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Web Survey Bibliography

Title Data collection mode effect on feeling thermometer questions: A comparison of face-to-face and Web surveys
Source Computers in Human Behaviour, 48, pp. 212-218
Year 2015
Database ScienceDirect
Access date 17.10.2015

Feeling thermometer questions are widely used in political science research to estimate people’s attitudes and feelings toward a political object, like a political figure or an organization. Given the popularity of the feeling thermometer question in population surveys, more work is needed to explore the measurement of this question type. This study examines the data collection mode effect on feeling thermometers. Using the 2012 American National Election Studies, we find that the measurement of feeling thermometers is not exactly comparable between face-to-face and Web surveys. Face-to-face respondents tend to provide warmer feelings, while Web respondents give relatively more reliable responses in comparison. In both survey modes, respondents are most likely to select the response options that are verbally labeled although the effect is more striking in face-to-face than Web survey. The item nonresponse between these two modes does not differ in a meaningful way. This study ends by discussing future research directions on feeling thermometer questions.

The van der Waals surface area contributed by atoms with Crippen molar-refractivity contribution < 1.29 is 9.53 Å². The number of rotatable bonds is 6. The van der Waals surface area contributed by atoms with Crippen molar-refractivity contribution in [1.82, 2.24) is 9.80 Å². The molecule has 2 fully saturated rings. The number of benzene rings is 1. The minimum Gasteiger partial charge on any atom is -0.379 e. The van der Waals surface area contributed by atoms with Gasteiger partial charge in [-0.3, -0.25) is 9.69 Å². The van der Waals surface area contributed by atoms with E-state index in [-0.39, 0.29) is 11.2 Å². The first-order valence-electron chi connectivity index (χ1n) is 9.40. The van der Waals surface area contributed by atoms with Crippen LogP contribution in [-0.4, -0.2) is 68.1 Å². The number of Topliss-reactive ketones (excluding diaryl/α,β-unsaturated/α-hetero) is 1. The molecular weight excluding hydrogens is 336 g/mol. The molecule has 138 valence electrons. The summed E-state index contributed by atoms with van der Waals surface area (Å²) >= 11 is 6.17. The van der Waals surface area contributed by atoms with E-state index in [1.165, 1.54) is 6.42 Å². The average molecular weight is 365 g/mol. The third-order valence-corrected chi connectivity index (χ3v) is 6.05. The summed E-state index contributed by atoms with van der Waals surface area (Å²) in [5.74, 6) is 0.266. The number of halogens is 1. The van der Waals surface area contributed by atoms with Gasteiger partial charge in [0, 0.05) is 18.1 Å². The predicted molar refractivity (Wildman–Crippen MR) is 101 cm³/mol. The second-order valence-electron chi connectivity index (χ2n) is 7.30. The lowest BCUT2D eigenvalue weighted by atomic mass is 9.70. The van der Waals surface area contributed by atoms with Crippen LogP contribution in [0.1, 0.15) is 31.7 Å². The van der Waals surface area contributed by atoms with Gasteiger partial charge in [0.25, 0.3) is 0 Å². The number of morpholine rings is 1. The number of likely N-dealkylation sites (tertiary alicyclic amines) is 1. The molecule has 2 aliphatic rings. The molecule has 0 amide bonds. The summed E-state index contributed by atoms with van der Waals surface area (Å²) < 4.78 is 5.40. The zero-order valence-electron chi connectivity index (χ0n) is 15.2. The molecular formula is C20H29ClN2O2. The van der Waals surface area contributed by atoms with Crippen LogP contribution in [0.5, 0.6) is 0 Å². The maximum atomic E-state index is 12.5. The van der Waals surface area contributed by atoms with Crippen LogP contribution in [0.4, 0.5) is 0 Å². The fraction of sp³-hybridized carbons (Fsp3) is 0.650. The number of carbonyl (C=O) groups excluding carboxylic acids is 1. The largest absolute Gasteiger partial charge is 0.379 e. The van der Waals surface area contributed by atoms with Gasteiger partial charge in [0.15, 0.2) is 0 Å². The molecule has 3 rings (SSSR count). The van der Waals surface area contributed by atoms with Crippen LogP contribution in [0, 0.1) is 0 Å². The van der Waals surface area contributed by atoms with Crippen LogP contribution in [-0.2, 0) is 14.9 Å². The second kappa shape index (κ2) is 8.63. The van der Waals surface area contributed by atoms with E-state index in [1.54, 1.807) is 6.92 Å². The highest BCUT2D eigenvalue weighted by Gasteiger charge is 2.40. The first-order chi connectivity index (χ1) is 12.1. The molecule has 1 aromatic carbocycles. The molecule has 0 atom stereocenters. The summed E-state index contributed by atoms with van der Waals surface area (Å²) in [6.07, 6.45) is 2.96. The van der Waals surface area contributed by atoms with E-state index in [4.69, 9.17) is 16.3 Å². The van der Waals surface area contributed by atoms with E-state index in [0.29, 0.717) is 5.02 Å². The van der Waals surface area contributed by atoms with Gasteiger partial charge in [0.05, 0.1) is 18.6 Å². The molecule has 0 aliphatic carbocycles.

Year of publication2015
Bibliographic typeJournal article